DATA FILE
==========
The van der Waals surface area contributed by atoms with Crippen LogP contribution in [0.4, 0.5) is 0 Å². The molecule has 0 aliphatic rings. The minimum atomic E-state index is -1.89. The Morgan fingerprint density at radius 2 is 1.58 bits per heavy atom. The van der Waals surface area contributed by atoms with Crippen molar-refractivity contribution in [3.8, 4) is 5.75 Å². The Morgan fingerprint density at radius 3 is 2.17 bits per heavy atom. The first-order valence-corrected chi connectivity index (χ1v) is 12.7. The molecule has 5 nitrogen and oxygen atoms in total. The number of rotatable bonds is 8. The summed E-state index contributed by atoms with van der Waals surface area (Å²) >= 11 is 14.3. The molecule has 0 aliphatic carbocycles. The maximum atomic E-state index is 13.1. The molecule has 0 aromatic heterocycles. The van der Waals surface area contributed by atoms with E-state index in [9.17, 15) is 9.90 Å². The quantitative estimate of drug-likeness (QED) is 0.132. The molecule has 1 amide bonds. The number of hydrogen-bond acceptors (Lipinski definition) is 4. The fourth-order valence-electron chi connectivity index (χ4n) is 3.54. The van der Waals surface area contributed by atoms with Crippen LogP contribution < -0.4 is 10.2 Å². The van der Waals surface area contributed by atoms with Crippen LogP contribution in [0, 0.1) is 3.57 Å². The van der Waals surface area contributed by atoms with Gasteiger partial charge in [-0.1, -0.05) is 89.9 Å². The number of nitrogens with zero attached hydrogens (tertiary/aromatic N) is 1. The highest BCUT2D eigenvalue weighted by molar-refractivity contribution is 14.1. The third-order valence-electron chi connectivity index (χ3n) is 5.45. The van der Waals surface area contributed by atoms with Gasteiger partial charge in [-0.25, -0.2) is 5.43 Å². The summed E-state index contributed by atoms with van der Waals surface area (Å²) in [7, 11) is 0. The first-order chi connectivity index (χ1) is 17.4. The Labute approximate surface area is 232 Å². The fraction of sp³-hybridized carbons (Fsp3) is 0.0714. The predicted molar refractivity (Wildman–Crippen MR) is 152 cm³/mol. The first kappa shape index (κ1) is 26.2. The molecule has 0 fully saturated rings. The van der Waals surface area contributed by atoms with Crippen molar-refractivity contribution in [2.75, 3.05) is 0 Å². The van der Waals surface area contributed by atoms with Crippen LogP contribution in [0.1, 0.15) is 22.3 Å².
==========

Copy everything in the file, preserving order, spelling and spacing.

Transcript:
The van der Waals surface area contributed by atoms with Crippen LogP contribution in [0.4, 0.5) is 0 Å². The molecule has 0 aliphatic rings. The minimum atomic E-state index is -1.89. The Morgan fingerprint density at radius 2 is 1.58 bits per heavy atom. The van der Waals surface area contributed by atoms with Crippen molar-refractivity contribution in [3.8, 4) is 5.75 Å². The Morgan fingerprint density at radius 3 is 2.17 bits per heavy atom. The first-order valence-corrected chi connectivity index (χ1v) is 12.7. The molecule has 5 nitrogen and oxygen atoms in total. The number of rotatable bonds is 8. The summed E-state index contributed by atoms with van der Waals surface area (Å²) >= 11 is 14.3. The molecule has 0 aliphatic carbocycles. The maximum atomic E-state index is 13.1. The molecule has 0 aromatic heterocycles. The van der Waals surface area contributed by atoms with E-state index in [9.17, 15) is 9.90 Å². The quantitative estimate of drug-likeness (QED) is 0.132. The molecule has 1 amide bonds. The number of hydrogen-bond acceptors (Lipinski definition) is 4. The fourth-order valence-electron chi connectivity index (χ4n) is 3.54. The van der Waals surface area contributed by atoms with Crippen LogP contribution < -0.4 is 10.2 Å². The van der Waals surface area contributed by atoms with Crippen LogP contribution in [0, 0.1) is 3.57 Å². The van der Waals surface area contributed by atoms with Gasteiger partial charge in [-0.1, -0.05) is 89.9 Å². The number of nitrogens with zero attached hydrogens (tertiary/aromatic N) is 1. The highest BCUT2D eigenvalue weighted by molar-refractivity contribution is 14.1. The third-order valence-electron chi connectivity index (χ3n) is 5.45. The van der Waals surface area contributed by atoms with Gasteiger partial charge in [-0.25, -0.2) is 5.43 Å². The summed E-state index contributed by atoms with van der Waals surface area (Å²) in [7, 11) is 0. The first-order chi connectivity index (χ1) is 17.4. The Labute approximate surface area is 232 Å². The fraction of sp³-hybridized carbons (Fsp3) is 0.0714. The predicted molar refractivity (Wildman–Crippen MR) is 152 cm³/mol. The first kappa shape index (κ1) is 26.2. The molecule has 0 fully saturated rings. The van der Waals surface area contributed by atoms with Crippen molar-refractivity contribution in [2.75, 3.05) is 0 Å². The van der Waals surface area contributed by atoms with Crippen LogP contribution in [0.1, 0.15) is 22.3 Å².